I’ve wondered for years what I would feel when my father died. I still don’t know, because I can’t feel anything about it right now.
I woke up a few minutes ago to find two messages from a nurse at Regional Medical Center in Anniston, Ala. That’s the hospital to which he was taken a little more than a month ago.
When I called back, the nurse told me he died at about 4:30 this morning.
In the end, it was his lungs that failed him. The nurse couldn’t tell me much more about the medical situation at the end, but she did say he was comfortable and not in pain. There’s no way to put this on a medical chart, I suppose, but the truth is that he had lost the will to live.
One of the last things he ever said to me — a couple of months ago — was, “I will die a bitter man.” Unfortunately for all of us, this was true, but I don’t want to spend much time here on that.
Edward Leroy McElroy was born in Jasper, Ala., the last of four children born to Leland and Luda McElroy. Very early in his life, the family moved to Birmingham and he grew up in various neighborhoods of the city. He graduated from Woodlawn High School and then got his bachelor’s degree from Jacksonville State University in Jacksonville, Ala.
They both taught school in the beginning, but he soon went to work for Southern Railway as a clerk in the Safety Department. Because he was good at his job, Southern transferred him often as he was promoted.
His job took us from Birmingham to Washington, D.C.; Atlanta; Knoxville, Tenn.; Meridian, Miss.; and Anniston, Ala. After they divorced and he got custody of three children, he quit his job at Southern — he was a division superintendent for his department by then — because he needed to be home with us.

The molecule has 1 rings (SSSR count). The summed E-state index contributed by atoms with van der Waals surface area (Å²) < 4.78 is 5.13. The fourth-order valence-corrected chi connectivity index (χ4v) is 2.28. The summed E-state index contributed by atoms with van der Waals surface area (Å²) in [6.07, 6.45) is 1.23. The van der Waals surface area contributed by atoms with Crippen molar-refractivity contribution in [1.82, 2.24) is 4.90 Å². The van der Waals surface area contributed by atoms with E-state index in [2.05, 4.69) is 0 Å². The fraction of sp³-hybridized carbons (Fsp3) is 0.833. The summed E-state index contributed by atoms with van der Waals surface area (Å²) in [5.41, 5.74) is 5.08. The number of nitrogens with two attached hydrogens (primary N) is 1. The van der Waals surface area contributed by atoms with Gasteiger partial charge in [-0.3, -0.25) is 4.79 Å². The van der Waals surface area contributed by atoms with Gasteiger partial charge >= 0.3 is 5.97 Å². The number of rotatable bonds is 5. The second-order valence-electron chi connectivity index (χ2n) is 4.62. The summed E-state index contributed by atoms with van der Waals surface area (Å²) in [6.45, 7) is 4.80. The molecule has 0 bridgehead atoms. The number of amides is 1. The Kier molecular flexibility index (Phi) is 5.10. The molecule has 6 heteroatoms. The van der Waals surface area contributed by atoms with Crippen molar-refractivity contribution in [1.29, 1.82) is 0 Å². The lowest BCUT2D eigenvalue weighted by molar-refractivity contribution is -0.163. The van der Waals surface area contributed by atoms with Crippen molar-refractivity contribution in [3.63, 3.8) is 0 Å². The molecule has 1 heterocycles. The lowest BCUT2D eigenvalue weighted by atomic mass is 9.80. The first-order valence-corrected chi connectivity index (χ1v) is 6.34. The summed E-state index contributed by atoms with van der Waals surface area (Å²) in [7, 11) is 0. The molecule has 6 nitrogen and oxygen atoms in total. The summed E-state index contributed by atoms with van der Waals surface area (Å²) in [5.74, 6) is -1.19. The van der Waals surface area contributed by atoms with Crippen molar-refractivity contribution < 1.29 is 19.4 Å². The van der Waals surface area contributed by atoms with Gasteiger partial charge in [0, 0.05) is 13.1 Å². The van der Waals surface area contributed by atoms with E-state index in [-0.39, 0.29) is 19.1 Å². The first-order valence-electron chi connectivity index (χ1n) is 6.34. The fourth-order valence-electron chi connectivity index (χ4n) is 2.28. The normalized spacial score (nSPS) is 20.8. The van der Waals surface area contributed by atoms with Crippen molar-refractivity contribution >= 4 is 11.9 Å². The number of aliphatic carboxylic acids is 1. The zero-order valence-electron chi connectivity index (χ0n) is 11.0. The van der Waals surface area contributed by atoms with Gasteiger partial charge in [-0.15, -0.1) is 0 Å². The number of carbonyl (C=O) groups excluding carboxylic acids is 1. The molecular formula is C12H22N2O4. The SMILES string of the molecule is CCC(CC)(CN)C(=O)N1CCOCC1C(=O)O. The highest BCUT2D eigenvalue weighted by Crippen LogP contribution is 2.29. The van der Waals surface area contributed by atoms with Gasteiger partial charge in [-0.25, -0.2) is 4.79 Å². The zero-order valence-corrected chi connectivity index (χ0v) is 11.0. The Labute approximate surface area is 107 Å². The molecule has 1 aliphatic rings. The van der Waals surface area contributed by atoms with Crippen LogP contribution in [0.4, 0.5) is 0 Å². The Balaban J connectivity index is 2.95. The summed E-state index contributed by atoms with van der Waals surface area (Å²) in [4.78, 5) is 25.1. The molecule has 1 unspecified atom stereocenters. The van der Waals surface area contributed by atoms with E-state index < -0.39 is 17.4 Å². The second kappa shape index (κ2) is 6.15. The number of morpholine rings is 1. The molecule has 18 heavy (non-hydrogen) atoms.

He tried teaching again, but gave it up after a year because he couldn’t make enough to support us. After a rocky period of financial trouble for a few years, we ended up in Jasper again, where he moved us to take care of his aging parents.
He suffered from narcissistic personality disorder, but we didn’t know that at the time. We were simply scared and confused much of the time. He could be a kind and loving father one day — and a raving, angry monster the next. We never knew what to expect.
There’s much more to say — about who he was and what he did and how it affected me — but I’ll save that for another day.
I think he genuinely wanted to be a good man and a good father. His own childhood programming in a dysfunctional home left him badly damaged — and he was never willing to get the psychological help he needed to get past that damage and repair his relationships with the people he hurt.
It feels surreal to say that he’s dead. I keep wanting to call the hospital to make sure I didn’t imagine it happened. He’s been the one constant in my life from the beginning — and that’s gone.
All I know for sure is that he is finally at peace — and now it’s up to the children he left behind to come to terms with the complicated and terrifying experience that we had with him.